Oils and Determining The Viscosity Temperature Dependence Of Engine Oils

Image Credits: Tomasz Majchrowicz/shutterstock.com

Engine oils and lubricants need to provide a good layer thickness by having sufficient viscosity, without giving significant frictional effects from the viscosity being too high. The ideal viscosity range of an engine oil is therefore quite narrow.

Temperature Dependent Viscosity

Mineral Oils

Mineral oils generally have a very temperature dependent viscosity and so need to be modified.

Viscostatic Oils

Viscostatic oils (where viscosity is entirely independent of temperature) can be created by adding polymeric compounds that open up their conformation at higher temperatures. When heated, the increase of viscosity of the polymer additive counteracts the fall in viscosity of the oil.

Effect Of Viscosity Variations

In this experiment, we can measure the viscosity of the oil at all working temperatures and determine whether it will be sufficiently ‘thin’ when cold, for say, an engine to start, or sufficiently ‘thick’ to lubricate well when hot.

Interpretation Of Viscosity Versus Temperature

The results show that Sample A’s low temperature viscosity is much higher than that of Sample B and therefore it will be much more difficult to circulate in an engine on start-up. Conversely, Sample B showed a higher viscosity than Sample A when hot, indicating that it would give more lubrication when up to temperature.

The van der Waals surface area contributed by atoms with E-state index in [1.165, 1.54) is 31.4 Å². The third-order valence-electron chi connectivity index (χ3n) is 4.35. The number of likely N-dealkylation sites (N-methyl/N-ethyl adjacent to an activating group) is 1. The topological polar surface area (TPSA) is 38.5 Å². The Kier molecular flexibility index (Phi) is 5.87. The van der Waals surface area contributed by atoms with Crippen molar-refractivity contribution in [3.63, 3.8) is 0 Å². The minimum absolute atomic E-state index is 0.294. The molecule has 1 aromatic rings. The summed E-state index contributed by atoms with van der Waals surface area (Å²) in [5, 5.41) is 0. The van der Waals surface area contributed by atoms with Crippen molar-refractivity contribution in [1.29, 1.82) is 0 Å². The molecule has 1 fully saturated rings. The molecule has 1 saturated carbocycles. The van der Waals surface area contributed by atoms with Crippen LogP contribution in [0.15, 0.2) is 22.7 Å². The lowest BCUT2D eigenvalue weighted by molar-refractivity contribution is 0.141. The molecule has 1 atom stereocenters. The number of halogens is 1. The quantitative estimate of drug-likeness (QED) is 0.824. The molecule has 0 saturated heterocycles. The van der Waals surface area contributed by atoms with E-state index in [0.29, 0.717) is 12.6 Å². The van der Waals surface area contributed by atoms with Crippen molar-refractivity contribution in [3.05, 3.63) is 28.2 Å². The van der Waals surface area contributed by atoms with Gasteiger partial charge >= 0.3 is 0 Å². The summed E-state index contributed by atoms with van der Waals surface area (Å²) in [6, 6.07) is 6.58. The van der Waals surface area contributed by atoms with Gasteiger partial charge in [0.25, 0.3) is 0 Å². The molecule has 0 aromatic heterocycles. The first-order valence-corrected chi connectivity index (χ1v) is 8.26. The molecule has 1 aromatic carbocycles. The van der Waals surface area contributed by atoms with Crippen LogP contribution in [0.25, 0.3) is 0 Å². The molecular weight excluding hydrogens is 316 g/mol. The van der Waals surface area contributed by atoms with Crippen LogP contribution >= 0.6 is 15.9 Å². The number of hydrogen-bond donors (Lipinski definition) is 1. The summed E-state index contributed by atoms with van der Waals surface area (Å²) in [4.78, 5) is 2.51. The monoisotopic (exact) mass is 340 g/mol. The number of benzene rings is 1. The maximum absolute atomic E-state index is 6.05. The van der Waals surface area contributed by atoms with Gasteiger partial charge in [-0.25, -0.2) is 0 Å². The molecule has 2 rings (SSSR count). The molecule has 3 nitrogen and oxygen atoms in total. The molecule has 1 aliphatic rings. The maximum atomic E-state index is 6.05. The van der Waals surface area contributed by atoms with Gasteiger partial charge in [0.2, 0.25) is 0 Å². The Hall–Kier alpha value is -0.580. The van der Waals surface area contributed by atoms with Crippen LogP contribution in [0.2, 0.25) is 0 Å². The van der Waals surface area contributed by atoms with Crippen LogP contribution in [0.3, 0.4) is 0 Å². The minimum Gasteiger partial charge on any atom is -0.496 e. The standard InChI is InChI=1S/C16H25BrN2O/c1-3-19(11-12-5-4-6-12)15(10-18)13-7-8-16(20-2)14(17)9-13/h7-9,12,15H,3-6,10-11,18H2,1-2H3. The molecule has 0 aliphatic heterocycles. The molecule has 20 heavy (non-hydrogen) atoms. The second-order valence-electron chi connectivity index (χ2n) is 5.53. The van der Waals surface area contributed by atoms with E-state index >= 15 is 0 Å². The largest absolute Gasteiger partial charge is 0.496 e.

Variation in viscosity over a range of temperatures.

Figure 1. Variation in viscosity over a range of temperatures.

Conclusion

The temperature dependence of a lubricant is one of the most important factors in determining its efficacy. Using a Bohlin rheometer, the viscosity can be accurately measured over a wide temperature range. Results are also referenced against nationally recognised standards.

Measurement Conditions

Samples Oils and lubricants
Geometry Parallel Plate 40 mm with the Extended Temperature Cell
Single Shear-Shear Rate 10s-1
Gap 1 mm
Temperature Ramp Range of interest (e.g. -20oC-90oC at 3o/min)

This information has been sourced, reviewed and adapted from materials provided by Malvern Panalytical.

For more information on this source, please visit Malvern Panalytical.

Citations

Please use one of the following formats to cite this article in your essay, paper or report:

  • APA

    Malvern Panalytical. (2019, September 03). Oils and Determining The Viscosity Temperature Dependence Of Engine Oils. AZoM. Retrieved on October 22, 2019 from https://www.azom.com/article.aspx?ArticleID=2834.

  • MLA

    Malvern Panalytical. "Oils and Determining The Viscosity Temperature Dependence Of Engine Oils". AZoM. 22 October 2019. <https://www.azom.com/article.aspx?ArticleID=2834>.

  • Chicago

    Malvern Panalytical. "Oils and Determining The Viscosity Temperature Dependence Of Engine Oils". AZoM. https://www.azom.com/article.aspx?ArticleID=2834. (accessed October 22, 2019).

  • Harvard

    Malvern Panalytical. 2019. Oils and Determining The Viscosity Temperature Dependence Of Engine Oils. AZoM, viewed 22 October 2019, https://www.azom.com/article.aspx?ArticleID=2834.

Ask A Question

Do you have a question you'd like to ask regarding this article?

Leave your feedback
Submit